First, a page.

In a time long distant (summer), I looked at some of the political rhetoric of Rick Perry. It feels like time to become analytical again. There are many candidates running for office, and even though I’m something of a political junky myself, I was surprised to learn that there are candidates who I never heard of. Gary Somebody? There are always the tiny third parties who want to return the entire population to farming, or require everyone to carry a handgun, or declare war on Jamaica for stealing our marijuana.
But I mean Republican candidates. There is a plethora of these. It could be entertaining to put on hip boots and wade through the gobsmacking incredible drivel that falls out of the mouth of Michelle Bachman, but it takes little ability to shoot fish in a barrel. So let’s leave Michelle standing on a hill howling at the moon, which looks a bit like buttocks, which reminds her of gay people, and grrrr…..
Instead, I’ll turn some attention to the language and rhetoric of someone who actually might become President. Mitt Romney is intelligent and capable, and he has the ability to be President. Sure, people are put off by the fact that he seems to have no real beliefs, other than how much he reallllllly wants to be President. But in the current political climate, with all the Jesus-told-me-to-tell-you rhetoric coming from the Republican side, an appearance of no serious belief could even appear to be an asset.
I’ve taken some information from Mitt Romney’s website, so let’s look at two issues that have caught fire for this election. A major item in the right-wing catechism is that thou shalt not show any sympathy whatsoever for illegal immigrants. The enlightened faithful take this point so seriously that Mr. Texas Tough-Guy Perry shot himself by admitting the obvious fact that the children are not the ones who broke the law. Romney uses that admission to go after Perry. Through the voice of his website, Romney says, “Democratic Maryland Governor Martin O’Malley, President Obama, and Rick Perry all share the same position that illegal immigrants should get tuition discounts at taxpayers’ expense.”
There are two obvious rhetorical strategies here. First, Perry is being associated with two Democrats, including the much reviled Obama. In some ways this attempt at guilt by association is such a cheap trick that it looks clumsy, since in reality, Romney himself has more in common with Obama than Perry does. Probably much more. Obama and Romney both went to Harvard. Even so, the attack on Perry probably has some effectiveness, and both Democrats and Republicans will jump on this technique as fast as they can think of a way.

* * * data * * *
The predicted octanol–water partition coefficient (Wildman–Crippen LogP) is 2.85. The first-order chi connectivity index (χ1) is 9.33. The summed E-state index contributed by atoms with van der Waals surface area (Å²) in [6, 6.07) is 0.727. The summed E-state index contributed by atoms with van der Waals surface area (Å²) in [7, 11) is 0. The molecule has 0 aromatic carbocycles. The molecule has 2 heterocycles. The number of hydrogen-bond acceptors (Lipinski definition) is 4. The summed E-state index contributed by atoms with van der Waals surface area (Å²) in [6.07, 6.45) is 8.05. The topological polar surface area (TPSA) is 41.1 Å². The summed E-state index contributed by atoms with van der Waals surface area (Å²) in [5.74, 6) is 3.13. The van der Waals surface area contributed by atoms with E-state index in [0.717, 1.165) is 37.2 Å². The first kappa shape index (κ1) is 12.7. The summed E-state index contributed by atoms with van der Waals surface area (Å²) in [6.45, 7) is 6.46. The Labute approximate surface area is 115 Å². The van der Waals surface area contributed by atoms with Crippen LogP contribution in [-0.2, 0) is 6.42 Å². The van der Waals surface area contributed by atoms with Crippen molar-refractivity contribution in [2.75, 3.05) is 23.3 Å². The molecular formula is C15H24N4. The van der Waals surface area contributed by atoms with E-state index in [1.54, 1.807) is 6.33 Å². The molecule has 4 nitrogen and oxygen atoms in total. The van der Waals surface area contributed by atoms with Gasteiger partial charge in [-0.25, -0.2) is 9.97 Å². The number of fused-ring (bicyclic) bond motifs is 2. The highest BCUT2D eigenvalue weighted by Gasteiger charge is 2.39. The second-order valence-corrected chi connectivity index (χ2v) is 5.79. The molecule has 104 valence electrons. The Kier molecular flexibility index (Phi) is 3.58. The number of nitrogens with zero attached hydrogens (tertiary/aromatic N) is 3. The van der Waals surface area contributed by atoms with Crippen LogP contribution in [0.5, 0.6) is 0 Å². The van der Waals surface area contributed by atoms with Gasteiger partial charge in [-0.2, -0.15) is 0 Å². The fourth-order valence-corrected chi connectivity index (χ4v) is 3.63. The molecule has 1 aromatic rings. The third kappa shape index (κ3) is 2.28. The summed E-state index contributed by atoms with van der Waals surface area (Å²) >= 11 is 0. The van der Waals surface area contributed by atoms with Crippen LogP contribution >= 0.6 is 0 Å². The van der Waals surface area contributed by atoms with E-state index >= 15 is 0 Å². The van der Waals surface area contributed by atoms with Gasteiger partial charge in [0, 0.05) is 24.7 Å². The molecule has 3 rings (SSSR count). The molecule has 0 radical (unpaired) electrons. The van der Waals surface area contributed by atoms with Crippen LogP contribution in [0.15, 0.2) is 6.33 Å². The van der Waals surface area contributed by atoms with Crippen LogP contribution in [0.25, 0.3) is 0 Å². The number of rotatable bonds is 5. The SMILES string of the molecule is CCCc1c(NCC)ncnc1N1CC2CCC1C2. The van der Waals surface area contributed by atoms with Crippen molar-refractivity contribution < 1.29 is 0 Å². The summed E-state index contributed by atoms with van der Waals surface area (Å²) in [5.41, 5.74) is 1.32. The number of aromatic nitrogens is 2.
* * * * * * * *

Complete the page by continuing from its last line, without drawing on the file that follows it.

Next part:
The second clear rhetorical strategy in the quote above is to remind party fanatics who hate immigrants (“no no, we love legal immigrants”) that Perry showed sympathy for educating the children of illegals. Given the audience Romney is aiming at, such a nasty strategy of appealing to negative feelings may be effective, at least in terms of harming Perry. In the long run, this return to the Know-Nothing political party of the 1850s shows our country at its worst. You are sowing the whirlwind, Mitt, and the Republicans may someday reap the harvest they deserve for doing that.
It thus seems a bit ironic that on Romney’s website we find the sentence: “These values—inherited from our Founders and embodied by all who came to our shores seeking opportunity—have made the United States the most powerful nation in the history of the world.” Here Mitt seems to recognize that we are a great nation largely because we have attracted ambitious, hard-working immigrants. Yes, there is a difference between legal and illegal, but saying the children should not be educated is not addressing the problem.
A second intense issue for this election—probably the most intense—is the question of jobs and the economy. No President could create such a problem; no President could fix such a problem. But that’s logic, not politics. Politically, Obama totally fucked it all up, and if only a Republican could get elected, that person could totally make everything better. That’s politics.
Another page of the website, consisting of only two paragraphs, addresses the anxiety over the economy. One of those paragraphs begins with a sentence that I think shows an effective rhetorical approach: “Any American living through this economic crisis will immediately recognize the severity of the break that Mitt Romney proposes from our current course.”
Many people are out of work now, many people want something to change. A severe break from the wretched economy sounds like a good idea. The sentence attempts to connect with those who are worried about the economy, then goes on to try to carry a sympathetic reader into “immediately” recognizing “the severity of the break that Mitt Romney proposes”.
Within the two paragraphs of that page, we also find the following phrases:
- rebuild the foundations of the American economy
- free enterprise, hard work, and innovation
- increase trade, energy production, human capital, and labor flexibility
- how economic growth and prosperity are achieved
- how jobs are created
Aren’t these the right things to say, to invoke a sense of seriousness, a somewhat elevated aura of competence, a feeling of someone who knows? And that sense, that aura, that feeling are exactly the things the Romney campaign is trying to promote about Mitt Romney. Those are the appeals they want to use to get him elected. If he makes it to the Presidency, it will probably be because that rhetorical approach was successful. Mr. CEO.